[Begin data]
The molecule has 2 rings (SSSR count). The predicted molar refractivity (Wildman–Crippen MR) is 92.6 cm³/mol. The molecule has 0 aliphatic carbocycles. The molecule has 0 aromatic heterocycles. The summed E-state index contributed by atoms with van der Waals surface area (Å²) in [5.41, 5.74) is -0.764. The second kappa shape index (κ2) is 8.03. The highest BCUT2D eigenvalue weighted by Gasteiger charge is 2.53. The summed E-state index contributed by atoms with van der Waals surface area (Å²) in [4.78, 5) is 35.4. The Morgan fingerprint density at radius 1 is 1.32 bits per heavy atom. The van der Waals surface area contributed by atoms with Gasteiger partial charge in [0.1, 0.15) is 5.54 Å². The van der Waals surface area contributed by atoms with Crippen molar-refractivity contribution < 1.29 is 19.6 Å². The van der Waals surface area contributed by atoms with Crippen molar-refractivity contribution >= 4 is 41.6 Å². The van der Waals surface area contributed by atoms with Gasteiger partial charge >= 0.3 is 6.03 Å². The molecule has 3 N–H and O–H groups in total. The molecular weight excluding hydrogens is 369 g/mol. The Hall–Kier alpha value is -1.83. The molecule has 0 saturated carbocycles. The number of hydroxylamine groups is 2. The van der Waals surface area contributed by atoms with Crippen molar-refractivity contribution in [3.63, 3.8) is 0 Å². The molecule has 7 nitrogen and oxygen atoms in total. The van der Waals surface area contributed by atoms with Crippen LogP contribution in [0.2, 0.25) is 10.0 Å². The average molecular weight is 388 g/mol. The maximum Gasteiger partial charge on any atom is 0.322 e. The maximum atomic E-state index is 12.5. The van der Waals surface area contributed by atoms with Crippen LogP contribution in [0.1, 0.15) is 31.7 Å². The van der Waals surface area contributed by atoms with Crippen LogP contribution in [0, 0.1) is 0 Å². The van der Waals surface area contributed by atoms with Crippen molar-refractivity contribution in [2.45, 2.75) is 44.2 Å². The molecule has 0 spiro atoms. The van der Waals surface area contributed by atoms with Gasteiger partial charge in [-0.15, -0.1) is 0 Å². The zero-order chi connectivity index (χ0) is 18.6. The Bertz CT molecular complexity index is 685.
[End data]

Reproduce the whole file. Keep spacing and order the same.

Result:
The molecule has 2 rings (SSSR count). The predicted molar refractivity (Wildman–Crippen MR) is 92.6 cm³/mol. The molecule has 0 aliphatic carbocycles. The molecule has 0 aromatic heterocycles. The summed E-state index contributed by atoms with van der Waals surface area (Å²) in [5.41, 5.74) is -0.764. The second kappa shape index (κ2) is 8.03. The highest BCUT2D eigenvalue weighted by Gasteiger charge is 2.53. The summed E-state index contributed by atoms with van der Waals surface area (Å²) in [4.78, 5) is 35.4. The Morgan fingerprint density at radius 1 is 1.32 bits per heavy atom. The van der Waals surface area contributed by atoms with Gasteiger partial charge in [0.1, 0.15) is 5.54 Å². The van der Waals surface area contributed by atoms with Crippen molar-refractivity contribution < 1.29 is 19.6 Å². The van der Waals surface area contributed by atoms with Crippen molar-refractivity contribution >= 4 is 41.6 Å². The van der Waals surface area contributed by atoms with Gasteiger partial charge >= 0.3 is 6.03 Å². The molecule has 3 N–H and O–H groups in total. The molecular weight excluding hydrogens is 369 g/mol. The Hall–Kier alpha value is -1.83. The molecule has 0 saturated carbocycles. The number of hydroxylamine groups is 2. The van der Waals surface area contributed by atoms with Crippen molar-refractivity contribution in [3.63, 3.8) is 0 Å². The molecule has 7 nitrogen and oxygen atoms in total. The van der Waals surface area contributed by atoms with Crippen LogP contribution in [0.2, 0.25) is 10.0 Å². The average molecular weight is 388 g/mol. The maximum Gasteiger partial charge on any atom is 0.322 e. The maximum atomic E-state index is 12.5. The van der Waals surface area contributed by atoms with Crippen LogP contribution in [0.1, 0.15) is 31.7 Å². The van der Waals surface area contributed by atoms with Crippen LogP contribution in [0, 0.1) is 0 Å². The van der Waals surface area contributed by atoms with Crippen molar-refractivity contribution in [2.45, 2.75) is 44.2 Å². The molecule has 0 spiro atoms. The van der Waals surface area contributed by atoms with Gasteiger partial charge in [-0.15, -0.1) is 0 Å². The zero-order chi connectivity index (χ0) is 18.6. The Bertz CT molecular complexity index is 685.